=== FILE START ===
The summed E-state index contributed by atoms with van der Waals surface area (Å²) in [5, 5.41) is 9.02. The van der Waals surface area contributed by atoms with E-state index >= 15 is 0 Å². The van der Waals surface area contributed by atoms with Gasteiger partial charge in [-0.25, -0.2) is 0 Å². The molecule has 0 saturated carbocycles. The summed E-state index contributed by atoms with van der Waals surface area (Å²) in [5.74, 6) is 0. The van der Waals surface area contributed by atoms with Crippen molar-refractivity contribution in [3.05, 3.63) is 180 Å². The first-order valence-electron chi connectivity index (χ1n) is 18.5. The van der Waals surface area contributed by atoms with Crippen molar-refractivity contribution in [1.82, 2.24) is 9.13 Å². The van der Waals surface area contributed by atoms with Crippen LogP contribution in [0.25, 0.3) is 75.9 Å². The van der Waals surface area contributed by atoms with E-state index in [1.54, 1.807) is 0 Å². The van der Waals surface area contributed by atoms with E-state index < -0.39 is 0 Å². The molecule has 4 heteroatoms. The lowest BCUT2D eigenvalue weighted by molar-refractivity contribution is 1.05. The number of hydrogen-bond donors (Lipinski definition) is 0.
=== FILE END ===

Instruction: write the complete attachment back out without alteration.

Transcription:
The summed E-state index contributed by atoms with van der Waals surface area (Å²) in [5, 5.41) is 9.02. The van der Waals surface area contributed by atoms with E-state index >= 15 is 0 Å². The van der Waals surface area contributed by atoms with Gasteiger partial charge in [-0.25, -0.2) is 0 Å². The molecule has 0 saturated carbocycles. The summed E-state index contributed by atoms with van der Waals surface area (Å²) in [5.74, 6) is 0. The van der Waals surface area contributed by atoms with Crippen molar-refractivity contribution in [3.05, 3.63) is 180 Å². The first-order valence-electron chi connectivity index (χ1n) is 18.5. The van der Waals surface area contributed by atoms with Crippen molar-refractivity contribution in [1.82, 2.24) is 9.13 Å². The van der Waals surface area contributed by atoms with Crippen LogP contribution in [0.25, 0.3) is 75.9 Å². The van der Waals surface area contributed by atoms with E-state index in [1.54, 1.807) is 0 Å². The van der Waals surface area contributed by atoms with E-state index < -0.39 is 0 Å². The molecule has 4 heteroatoms. The lowest BCUT2D eigenvalue weighted by molar-refractivity contribution is 1.05. The number of hydrogen-bond donors (Lipinski definition) is 0.